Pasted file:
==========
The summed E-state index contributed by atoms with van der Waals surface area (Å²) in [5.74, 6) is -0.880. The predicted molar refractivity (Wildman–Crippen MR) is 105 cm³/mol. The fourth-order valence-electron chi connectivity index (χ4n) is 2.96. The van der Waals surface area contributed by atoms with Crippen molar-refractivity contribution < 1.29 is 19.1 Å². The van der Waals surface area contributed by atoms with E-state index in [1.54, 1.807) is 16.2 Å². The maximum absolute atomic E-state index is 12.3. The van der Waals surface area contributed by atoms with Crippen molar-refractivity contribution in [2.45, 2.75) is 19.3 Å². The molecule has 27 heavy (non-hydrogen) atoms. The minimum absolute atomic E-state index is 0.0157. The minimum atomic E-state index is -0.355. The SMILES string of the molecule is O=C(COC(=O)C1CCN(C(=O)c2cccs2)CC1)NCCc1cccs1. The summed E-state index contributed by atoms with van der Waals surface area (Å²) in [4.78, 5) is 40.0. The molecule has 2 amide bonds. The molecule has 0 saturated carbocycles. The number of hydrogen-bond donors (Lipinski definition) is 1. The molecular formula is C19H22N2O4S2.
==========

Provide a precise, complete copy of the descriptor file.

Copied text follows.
The summed E-state index contributed by atoms with van der Waals surface area (Å²) in [5.74, 6) is -0.880. The predicted molar refractivity (Wildman–Crippen MR) is 105 cm³/mol. The fourth-order valence-electron chi connectivity index (χ4n) is 2.96. The van der Waals surface area contributed by atoms with Crippen molar-refractivity contribution < 1.29 is 19.1 Å². The van der Waals surface area contributed by atoms with E-state index in [1.54, 1.807) is 16.2 Å². The maximum absolute atomic E-state index is 12.3. The van der Waals surface area contributed by atoms with Crippen molar-refractivity contribution in [2.45, 2.75) is 19.3 Å². The molecule has 27 heavy (non-hydrogen) atoms. The minimum absolute atomic E-state index is 0.0157. The minimum atomic E-state index is -0.355. The SMILES string of the molecule is O=C(COC(=O)C1CCN(C(=O)c2cccs2)CC1)NCCc1cccs1. The summed E-state index contributed by atoms with van der Waals surface area (Å²) in [4.78, 5) is 40.0. The molecule has 2 amide bonds. The molecule has 0 saturated carbocycles. The number of hydrogen-bond donors (Lipinski definition) is 1. The molecular formula is C19H22N2O4S2.